Flooding in Prey Veng Turns Landlocked Area Into Island

peam ro, Prey Veng province – Peam Mean Chey pagoda is nor­m­ally a school with 350 students in a landlocked area. Now it is an island, with more than 200 people from nearby Beng Psot village waiting on high ground until the floodwaters recede.

They brought along their farm animals—and their problems.

“My house along the river is gone,” said 56-year-old Chem Yorn, holding his eight-month-old son, the youngest of his seven children. “Two hectares of my rice field have disappeared, too.”

When the water reached knee level in his house, Chem Yorn walked about more than a kilometer to the pagoda to drop off his two cows. Soon the water claimed his home, and he brought his entire family to the pagoda.

“Life is hard,” he said, voicing fear that he was becoming too old to feed his children.

Seang Ran, a 55-year-old wid­ow, and her 47-year-old cousin Seang Mak, aren’t in much better condition.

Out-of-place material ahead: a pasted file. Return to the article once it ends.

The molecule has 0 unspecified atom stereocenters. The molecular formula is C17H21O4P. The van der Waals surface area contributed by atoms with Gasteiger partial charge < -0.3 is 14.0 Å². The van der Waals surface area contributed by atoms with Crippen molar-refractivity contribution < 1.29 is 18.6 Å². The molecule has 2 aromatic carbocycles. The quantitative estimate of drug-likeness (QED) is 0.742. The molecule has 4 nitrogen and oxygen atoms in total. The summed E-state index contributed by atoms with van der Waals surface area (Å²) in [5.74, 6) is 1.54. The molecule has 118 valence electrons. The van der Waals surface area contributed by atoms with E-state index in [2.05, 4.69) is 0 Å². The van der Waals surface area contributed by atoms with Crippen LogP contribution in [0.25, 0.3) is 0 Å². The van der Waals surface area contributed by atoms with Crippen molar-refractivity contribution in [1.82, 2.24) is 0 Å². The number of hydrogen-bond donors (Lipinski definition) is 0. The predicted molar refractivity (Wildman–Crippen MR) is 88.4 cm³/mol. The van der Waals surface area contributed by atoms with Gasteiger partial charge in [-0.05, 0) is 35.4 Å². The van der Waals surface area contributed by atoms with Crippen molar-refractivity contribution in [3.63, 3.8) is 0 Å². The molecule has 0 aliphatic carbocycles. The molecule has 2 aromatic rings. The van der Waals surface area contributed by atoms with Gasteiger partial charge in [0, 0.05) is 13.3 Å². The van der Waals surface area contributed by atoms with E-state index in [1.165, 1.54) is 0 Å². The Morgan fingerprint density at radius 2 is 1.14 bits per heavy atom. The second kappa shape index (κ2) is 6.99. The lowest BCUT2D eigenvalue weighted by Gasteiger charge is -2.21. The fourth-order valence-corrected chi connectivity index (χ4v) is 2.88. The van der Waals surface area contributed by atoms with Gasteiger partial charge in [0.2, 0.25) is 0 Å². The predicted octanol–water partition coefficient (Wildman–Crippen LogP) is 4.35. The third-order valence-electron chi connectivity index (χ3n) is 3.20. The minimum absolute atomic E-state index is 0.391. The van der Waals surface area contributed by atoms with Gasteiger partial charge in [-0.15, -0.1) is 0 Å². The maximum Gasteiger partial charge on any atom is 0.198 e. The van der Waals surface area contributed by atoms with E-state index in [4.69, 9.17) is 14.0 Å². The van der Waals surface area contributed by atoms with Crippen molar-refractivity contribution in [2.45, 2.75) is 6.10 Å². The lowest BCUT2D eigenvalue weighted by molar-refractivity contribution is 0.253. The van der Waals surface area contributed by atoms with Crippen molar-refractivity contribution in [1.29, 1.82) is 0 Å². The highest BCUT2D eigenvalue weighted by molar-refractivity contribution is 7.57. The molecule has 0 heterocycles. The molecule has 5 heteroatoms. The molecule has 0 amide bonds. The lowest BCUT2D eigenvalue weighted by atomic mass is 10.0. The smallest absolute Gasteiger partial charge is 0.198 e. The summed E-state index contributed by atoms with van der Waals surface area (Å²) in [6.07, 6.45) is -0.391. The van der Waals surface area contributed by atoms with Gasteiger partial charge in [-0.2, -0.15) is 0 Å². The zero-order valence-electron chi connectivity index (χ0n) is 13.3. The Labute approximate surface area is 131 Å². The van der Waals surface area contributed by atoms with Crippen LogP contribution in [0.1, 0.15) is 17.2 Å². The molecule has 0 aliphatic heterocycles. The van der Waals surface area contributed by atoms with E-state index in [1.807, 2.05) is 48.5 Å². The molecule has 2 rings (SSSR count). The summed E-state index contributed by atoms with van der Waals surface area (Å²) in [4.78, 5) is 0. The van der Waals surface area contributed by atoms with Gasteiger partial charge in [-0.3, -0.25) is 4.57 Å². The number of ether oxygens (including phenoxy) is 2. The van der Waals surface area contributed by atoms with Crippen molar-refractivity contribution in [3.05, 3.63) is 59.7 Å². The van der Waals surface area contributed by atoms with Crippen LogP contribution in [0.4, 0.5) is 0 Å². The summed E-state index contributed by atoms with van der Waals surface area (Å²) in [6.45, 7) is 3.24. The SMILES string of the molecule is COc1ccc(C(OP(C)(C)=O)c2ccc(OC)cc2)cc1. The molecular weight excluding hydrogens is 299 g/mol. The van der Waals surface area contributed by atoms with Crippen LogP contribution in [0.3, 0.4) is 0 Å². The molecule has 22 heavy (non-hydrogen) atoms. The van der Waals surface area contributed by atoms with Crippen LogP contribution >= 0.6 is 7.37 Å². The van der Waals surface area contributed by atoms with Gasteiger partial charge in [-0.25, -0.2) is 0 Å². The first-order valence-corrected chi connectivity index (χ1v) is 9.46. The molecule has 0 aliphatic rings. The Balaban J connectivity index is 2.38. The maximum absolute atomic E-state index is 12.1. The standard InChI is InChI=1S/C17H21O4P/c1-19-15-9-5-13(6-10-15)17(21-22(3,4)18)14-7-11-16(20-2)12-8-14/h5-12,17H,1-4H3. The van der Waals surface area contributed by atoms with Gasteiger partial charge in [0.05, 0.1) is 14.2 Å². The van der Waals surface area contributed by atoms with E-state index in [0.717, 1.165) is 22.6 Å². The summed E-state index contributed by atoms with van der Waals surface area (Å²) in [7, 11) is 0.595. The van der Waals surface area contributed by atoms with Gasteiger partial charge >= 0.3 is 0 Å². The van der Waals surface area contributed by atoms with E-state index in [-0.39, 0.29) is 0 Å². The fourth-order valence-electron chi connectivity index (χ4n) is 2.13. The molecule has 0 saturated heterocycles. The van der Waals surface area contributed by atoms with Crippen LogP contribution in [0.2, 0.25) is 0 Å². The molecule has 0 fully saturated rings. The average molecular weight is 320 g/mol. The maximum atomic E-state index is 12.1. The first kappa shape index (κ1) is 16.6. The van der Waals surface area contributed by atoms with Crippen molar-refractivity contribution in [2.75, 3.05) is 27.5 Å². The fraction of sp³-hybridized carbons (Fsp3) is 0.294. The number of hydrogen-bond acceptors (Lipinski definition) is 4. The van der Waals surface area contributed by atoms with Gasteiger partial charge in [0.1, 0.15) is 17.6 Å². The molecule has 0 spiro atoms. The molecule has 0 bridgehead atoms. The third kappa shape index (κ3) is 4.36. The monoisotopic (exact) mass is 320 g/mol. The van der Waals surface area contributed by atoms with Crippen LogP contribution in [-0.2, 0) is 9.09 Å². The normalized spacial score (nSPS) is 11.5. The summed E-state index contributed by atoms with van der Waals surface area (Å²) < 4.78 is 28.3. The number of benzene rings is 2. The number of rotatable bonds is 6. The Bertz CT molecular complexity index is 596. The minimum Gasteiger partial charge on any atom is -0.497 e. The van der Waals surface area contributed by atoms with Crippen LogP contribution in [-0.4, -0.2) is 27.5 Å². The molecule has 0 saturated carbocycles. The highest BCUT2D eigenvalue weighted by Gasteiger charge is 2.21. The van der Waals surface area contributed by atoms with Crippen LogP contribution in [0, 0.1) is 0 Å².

“I have to catch fish to eat,” Seang Ran said. She said her village received one aid package from Prime Minister Hun Sen. For each family there was 25 kg of rice, 10 packages of noodles, five cans of fish and about $5.

Seang Ran said most of that aid had already gone into people’s stomachs and there wouldn’t be another harvest until next May.

The World Food Program organized a car-and-motorboat trip to Peam Mean Chey to evaluate flood victim needs and invited media members to join them. WFP estimates it has been un­loading 100 tons of flood relief daily at the Sihanoukville port.

Seang Mak is selling water lilies at the pagoda. Her customers buy them for cooking as a substitute for vegetables they don’t have. She lost her house along the river two months ago. On Saturday she earned only 600 riel, about $0.16. “My profit today can buy 1 kg of rice,” she said.

“About one-third of our families had some rice in reserve [when the flooding began],” said Bun Un, the 65-year-old Beng Psot village chief.

Everyone else is waiting for flood aid or making plans to borrow rice from farmers around Neak Loeng, probably at a 50 or 100 percent interest rate to be repaid next May.



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